Re: Relational-to-OOP Tax




Jeff Brooks wrote:
topmind wrote:
Patrick May wrote:
"topmind" <topmind@xxxxxxxxxxxxxxxx> writes:
Schemas *usually* change for the same reasons as application code
changes.
In simple CRUD and reporting systems, possibly. In enterprise
systems where the database supports multiple applications and smaller
components, no.

Schemas should mostly only change if the *business rules* or structure
of the biz changes. If a new rule trickles to other apps, then it
trickles to other apps because a change in biz is a change in biz.
Again, we would like to see specific common change scenarios. We are
not going to take your word for it, because you are a sneaky dog.

What do you think is the alternative to the relational-to-OOP tax?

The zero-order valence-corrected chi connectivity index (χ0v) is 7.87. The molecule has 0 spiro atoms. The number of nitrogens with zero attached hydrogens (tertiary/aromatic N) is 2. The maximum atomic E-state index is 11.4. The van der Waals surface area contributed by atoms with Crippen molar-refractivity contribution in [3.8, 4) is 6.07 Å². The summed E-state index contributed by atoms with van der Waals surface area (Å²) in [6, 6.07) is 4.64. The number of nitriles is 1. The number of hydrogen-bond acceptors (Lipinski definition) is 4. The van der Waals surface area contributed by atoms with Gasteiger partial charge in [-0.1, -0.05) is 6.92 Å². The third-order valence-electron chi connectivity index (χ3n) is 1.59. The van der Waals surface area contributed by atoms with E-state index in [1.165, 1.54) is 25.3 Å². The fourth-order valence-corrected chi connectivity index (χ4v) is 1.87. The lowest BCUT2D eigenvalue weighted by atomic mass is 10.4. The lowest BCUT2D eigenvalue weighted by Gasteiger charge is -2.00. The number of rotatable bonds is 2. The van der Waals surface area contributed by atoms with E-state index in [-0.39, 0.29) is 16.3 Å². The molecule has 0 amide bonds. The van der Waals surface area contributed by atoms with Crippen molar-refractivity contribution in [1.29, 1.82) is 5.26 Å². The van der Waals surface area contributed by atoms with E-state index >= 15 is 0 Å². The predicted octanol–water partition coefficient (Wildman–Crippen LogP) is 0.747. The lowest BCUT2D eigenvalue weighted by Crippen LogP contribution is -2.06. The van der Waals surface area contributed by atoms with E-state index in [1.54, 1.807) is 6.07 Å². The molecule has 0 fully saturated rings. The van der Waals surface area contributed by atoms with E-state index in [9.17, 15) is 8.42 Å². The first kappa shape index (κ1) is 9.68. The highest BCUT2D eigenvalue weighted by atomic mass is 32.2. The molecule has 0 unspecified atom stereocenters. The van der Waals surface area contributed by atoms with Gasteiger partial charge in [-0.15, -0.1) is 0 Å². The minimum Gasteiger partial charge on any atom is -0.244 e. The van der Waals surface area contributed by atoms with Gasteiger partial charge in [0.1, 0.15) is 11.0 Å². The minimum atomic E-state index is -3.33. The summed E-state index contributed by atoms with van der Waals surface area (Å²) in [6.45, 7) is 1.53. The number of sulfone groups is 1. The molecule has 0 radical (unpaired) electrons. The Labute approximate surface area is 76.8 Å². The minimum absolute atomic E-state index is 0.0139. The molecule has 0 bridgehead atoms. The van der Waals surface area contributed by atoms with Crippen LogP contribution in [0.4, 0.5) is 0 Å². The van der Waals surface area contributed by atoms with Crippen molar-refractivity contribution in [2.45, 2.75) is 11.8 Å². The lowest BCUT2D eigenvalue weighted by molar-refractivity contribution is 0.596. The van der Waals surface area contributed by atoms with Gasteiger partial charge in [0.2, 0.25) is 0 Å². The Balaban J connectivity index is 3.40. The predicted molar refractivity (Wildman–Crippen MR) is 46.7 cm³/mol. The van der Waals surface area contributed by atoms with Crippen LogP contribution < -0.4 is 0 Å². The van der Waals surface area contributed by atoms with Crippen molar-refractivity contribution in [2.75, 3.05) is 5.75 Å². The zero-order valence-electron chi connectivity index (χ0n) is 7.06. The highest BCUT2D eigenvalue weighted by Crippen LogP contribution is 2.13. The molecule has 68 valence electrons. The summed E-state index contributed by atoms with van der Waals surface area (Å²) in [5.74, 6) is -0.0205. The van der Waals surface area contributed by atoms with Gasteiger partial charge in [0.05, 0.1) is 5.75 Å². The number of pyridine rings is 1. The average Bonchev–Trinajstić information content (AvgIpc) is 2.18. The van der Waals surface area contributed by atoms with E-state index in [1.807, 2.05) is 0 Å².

Procedural code doesn't map well relational databases either.

Is there actually a good relational language that can be used to build
software?

Complaining about how relational-to-OOP isn't perfect is moot if there
isn't anything better.

With procedural, you don't have classes as middle-men between the app
code and the schema. The schemas *are* the "classes". The "noun model"
is in the database, not classes. With OO, you have the class noun
structure/model and the database noun structure/model which are fairly
similar (we are assuming existence of RDBMS), but different enough
that you spend time translating between the two. If you embrace the
DB, you don't have this verbose, code-wasting middle man.

And you are less likely to have to build and manage complex structures
in RAM. (I used to sometimes use tables for local, temporary stuff
also, before they removed such features due to OO hype.)


Jeff Brooks

-T-

.



Relevant Pages

  • Re: Relational-to-OOP Tax
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